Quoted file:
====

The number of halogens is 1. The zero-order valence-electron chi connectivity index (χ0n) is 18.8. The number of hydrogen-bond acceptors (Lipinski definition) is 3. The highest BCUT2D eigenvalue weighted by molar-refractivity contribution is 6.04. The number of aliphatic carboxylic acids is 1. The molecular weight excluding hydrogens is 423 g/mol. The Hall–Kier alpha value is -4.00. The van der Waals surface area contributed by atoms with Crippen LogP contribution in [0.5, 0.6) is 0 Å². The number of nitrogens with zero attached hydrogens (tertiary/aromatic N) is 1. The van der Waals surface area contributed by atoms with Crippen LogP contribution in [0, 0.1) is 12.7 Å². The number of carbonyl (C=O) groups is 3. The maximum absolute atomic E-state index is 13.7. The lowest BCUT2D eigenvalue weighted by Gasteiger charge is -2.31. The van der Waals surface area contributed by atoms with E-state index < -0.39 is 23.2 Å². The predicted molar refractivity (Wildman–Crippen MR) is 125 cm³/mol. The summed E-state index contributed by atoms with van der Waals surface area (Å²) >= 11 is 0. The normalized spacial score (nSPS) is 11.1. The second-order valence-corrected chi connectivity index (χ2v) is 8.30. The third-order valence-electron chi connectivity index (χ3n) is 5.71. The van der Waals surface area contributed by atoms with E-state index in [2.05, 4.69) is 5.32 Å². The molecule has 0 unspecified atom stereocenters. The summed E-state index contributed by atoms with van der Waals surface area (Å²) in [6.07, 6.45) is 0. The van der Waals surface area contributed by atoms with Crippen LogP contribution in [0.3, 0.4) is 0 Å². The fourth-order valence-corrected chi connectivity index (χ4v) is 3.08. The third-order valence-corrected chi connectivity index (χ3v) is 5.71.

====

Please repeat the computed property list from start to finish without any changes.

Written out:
The number of halogens is 1. The zero-order valence-electron chi connectivity index (χ0n) is 18.8. The number of hydrogen-bond acceptors (Lipinski definition) is 3. The highest BCUT2D eigenvalue weighted by molar-refractivity contribution is 6.04. The number of aliphatic carboxylic acids is 1. The molecular weight excluding hydrogens is 423 g/mol. The Hall–Kier alpha value is -4.00. The van der Waals surface area contributed by atoms with Crippen LogP contribution in [0.5, 0.6) is 0 Å². The number of nitrogens with zero attached hydrogens (tertiary/aromatic N) is 1. The van der Waals surface area contributed by atoms with Crippen LogP contribution in [0, 0.1) is 12.7 Å². The number of carbonyl (C=O) groups is 3. The maximum absolute atomic E-state index is 13.7. The lowest BCUT2D eigenvalue weighted by Gasteiger charge is -2.31. The van der Waals surface area contributed by atoms with E-state index < -0.39 is 23.2 Å². The predicted molar refractivity (Wildman–Crippen MR) is 125 cm³/mol. The summed E-state index contributed by atoms with van der Waals surface area (Å²) >= 11 is 0. The normalized spacial score (nSPS) is 11.1. The second-order valence-corrected chi connectivity index (χ2v) is 8.30. The third-order valence-electron chi connectivity index (χ3n) is 5.71. The van der Waals surface area contributed by atoms with E-state index in [2.05, 4.69) is 5.32 Å². The molecule has 0 unspecified atom stereocenters. The summed E-state index contributed by atoms with van der Waals surface area (Å²) in [6.07, 6.45) is 0. The van der Waals surface area contributed by atoms with Crippen LogP contribution in [0.3, 0.4) is 0 Å². The fourth-order valence-corrected chi connectivity index (χ4v) is 3.08. The third-order valence-corrected chi connectivity index (χ3v) is 5.71.